News Roundup: Name Game

News Roundup: New Names

News Roundup: Olympics

News Roundup: October Turns

  • Skiing is open this weekend in Alberta, Colorado, Minnesota, New Jersey Ontario and Wisconsin!
  • Garibaldi at Squamish releases new renderings of what could be a $3.5 billion project.
  • Searchmont holds off on making snow, offering lodging or selling passes and will only install one of the two Skytrac lifts it ordered due to Coronavirus.
  • In a rare interview, John Cumming tells the story of Powdr.
  • Big Snow and American Dream post promising attendance numbers after reopening.
  • The latest capacity management video from SAM and Snow Operating focuses on lift capacity math in the Covid era.
  • With two operating and five more under construction, Mexico’s capital region considers building even more urban gondolas.
  • The gondola network in Puerto Vallarta appears complete but surrounding theme parks and hotels have a long way to go.
  • Skeetawk has a trail map and will open for the very first time December 5th.
  • Only one of Shanty Creek Resorts’ two Michigan ski areas will open this winter.
  • Following the death of its owner, Granite Gorge does not plan to operate this year.
  • Frustrated at lack of investment, local business owners look into buying Mont-Sainte-Anne from Resorts of the Canadian Rockies.
  • A three gondola system connecting various points in Park City would cost an estimated $64 million to build with $3.5 million in annual operating costs.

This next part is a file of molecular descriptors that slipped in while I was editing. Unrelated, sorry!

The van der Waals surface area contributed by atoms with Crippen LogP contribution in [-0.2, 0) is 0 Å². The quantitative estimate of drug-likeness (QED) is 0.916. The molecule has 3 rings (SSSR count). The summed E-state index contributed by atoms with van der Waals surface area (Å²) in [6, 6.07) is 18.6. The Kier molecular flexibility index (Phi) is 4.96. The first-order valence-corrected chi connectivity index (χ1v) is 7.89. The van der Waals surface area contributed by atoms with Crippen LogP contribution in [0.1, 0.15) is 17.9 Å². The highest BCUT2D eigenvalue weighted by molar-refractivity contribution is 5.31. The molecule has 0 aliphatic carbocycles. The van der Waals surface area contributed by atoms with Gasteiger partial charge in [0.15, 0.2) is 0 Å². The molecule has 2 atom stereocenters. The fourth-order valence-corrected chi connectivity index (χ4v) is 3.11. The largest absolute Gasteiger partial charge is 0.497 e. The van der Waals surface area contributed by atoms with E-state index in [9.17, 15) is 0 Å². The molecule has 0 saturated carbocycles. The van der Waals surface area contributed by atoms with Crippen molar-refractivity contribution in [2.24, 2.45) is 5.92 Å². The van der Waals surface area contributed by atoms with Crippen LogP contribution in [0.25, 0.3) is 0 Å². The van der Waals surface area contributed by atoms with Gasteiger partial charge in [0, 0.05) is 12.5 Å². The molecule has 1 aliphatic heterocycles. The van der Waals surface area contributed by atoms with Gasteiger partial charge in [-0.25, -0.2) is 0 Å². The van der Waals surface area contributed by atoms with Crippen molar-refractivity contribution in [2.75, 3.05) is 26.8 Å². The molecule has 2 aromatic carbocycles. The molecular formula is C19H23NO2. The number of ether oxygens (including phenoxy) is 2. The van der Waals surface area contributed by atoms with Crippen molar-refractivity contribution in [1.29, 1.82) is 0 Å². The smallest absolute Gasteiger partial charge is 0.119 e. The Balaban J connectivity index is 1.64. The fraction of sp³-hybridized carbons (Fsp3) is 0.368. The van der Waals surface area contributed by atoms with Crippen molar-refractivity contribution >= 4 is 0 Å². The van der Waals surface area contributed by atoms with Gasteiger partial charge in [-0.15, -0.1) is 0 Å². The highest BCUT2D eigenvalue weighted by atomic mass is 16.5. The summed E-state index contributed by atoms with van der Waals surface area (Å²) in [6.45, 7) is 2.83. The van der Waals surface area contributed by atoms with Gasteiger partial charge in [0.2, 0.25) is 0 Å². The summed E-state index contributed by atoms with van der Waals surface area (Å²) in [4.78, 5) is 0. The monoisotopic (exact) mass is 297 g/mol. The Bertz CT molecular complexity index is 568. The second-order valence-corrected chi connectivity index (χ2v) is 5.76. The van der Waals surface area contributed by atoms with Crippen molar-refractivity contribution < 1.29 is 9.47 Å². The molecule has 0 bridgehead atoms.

• The Freedom Pass comes back but with fewer participating resorts than in years past.
  • With revenue down eight figures, the Palm Springs Tramway takes out a $15 million loan.
  • French President Emmanuel Macron orders the country’s ski resorts closed until at least December 1st due to rising coronavirus cases.
  • Of 6,521 comments the Utah Department of Transportation received on Little Cottonwood Canyon options, 78 percent were pro-gondola.
  • Granby Ranch will reopen under new management December 11th with more than $1 million invested in lift maintenance and snowmaking.
  • Soldier Mountain gives another fire recovery update.
  • Technical Safety BC releases an incident report and technical analysis from the latest Sea to Sky Gondola incident (both are heavily redacted so as not to impede the ongoing criminal investigation.)
  • Camelback’s new Sunbowl Quad nears completion.

News Roundup: Cold Front

  • Sunday River releases maps of the upcoming Merrill Hill project.
  • Updated stats from NSAA show how many ski areas operated in each state last winter.
  • Las Vegas’ decision to go with Teslas in a tunnel rather than a Doppelmayr automated people mover may have been short sighted.
  • Jay Peak President Steve Wright discusses joining the Indy Pass, limited winter tram operations and potential future lift upgrades.
  • Mission Ridge begins erecting terminals for the new Liberator Express, which load and unload inside buildings.
  • Whiteface’s new beginner quad will be called Owl Express.
  • A new lift at Sun Valley will also get a fresh name, to be announced soon.
  • Gunstock burns down an old T-Bar station for firefighter training.
  • An Ontario ski area worries about lift safety following a rash of vandalism.
  • With the launch of a gondola up Hoonah Mountain next year, an Alaska Native corporation sees new opportunities for development.
  • Despite a 30 percent drop in business last winter, at least two New Zealand resorts plan to build new lifts this offseason.
  • As Smartwool moves headquarters from Steamboat to Denver, the company gifts $1.5 million to Howelsen Hill for a new Barrows chairlift, to be built by Skytrac.
  • A Michigan ski area with 12 lifts won’t make snow and will operate weekends only due to Coronavirus.